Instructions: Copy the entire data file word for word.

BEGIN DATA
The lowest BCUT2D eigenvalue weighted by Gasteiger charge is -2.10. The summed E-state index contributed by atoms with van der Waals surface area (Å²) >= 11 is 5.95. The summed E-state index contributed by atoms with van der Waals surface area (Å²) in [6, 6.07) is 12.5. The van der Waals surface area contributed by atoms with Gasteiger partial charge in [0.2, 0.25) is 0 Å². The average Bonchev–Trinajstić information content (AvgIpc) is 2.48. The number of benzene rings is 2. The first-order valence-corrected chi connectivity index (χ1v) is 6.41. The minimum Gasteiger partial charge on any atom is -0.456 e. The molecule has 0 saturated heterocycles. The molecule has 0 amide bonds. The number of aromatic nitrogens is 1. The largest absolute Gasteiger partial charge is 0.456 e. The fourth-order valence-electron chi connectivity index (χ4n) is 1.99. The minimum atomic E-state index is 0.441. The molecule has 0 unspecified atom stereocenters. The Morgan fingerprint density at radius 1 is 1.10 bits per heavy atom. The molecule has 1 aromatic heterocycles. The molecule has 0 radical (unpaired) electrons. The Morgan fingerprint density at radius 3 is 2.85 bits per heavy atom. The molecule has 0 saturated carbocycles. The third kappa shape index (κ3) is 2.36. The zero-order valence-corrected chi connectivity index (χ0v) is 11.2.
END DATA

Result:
The lowest BCUT2D eigenvalue weighted by Gasteiger charge is -2.10. The summed E-state index contributed by atoms with van der Waals surface area (Å²) >= 11 is 5.95. The summed E-state index contributed by atoms with van der Waals surface area (Å²) in [6, 6.07) is 12.5. The van der Waals surface area contributed by atoms with Gasteiger partial charge in [0.2, 0.25) is 0 Å². The average Bonchev–Trinajstić information content (AvgIpc) is 2.48. The number of benzene rings is 2. The first-order valence-corrected chi connectivity index (χ1v) is 6.41. The minimum Gasteiger partial charge on any atom is -0.456 e. The molecule has 0 saturated heterocycles. The molecule has 0 amide bonds. The number of aromatic nitrogens is 1. The largest absolute Gasteiger partial charge is 0.456 e. The fourth-order valence-electron chi connectivity index (χ4n) is 1.99. The minimum atomic E-state index is 0.441. The molecule has 0 unspecified atom stereocenters. The Morgan fingerprint density at radius 1 is 1.10 bits per heavy atom. The molecule has 1 aromatic heterocycles. The molecule has 0 radical (unpaired) electrons. The Morgan fingerprint density at radius 3 is 2.85 bits per heavy atom. The molecule has 0 saturated carbocycles. The third kappa shape index (κ3) is 2.36. The zero-order valence-corrected chi connectivity index (χ0v) is 11.2.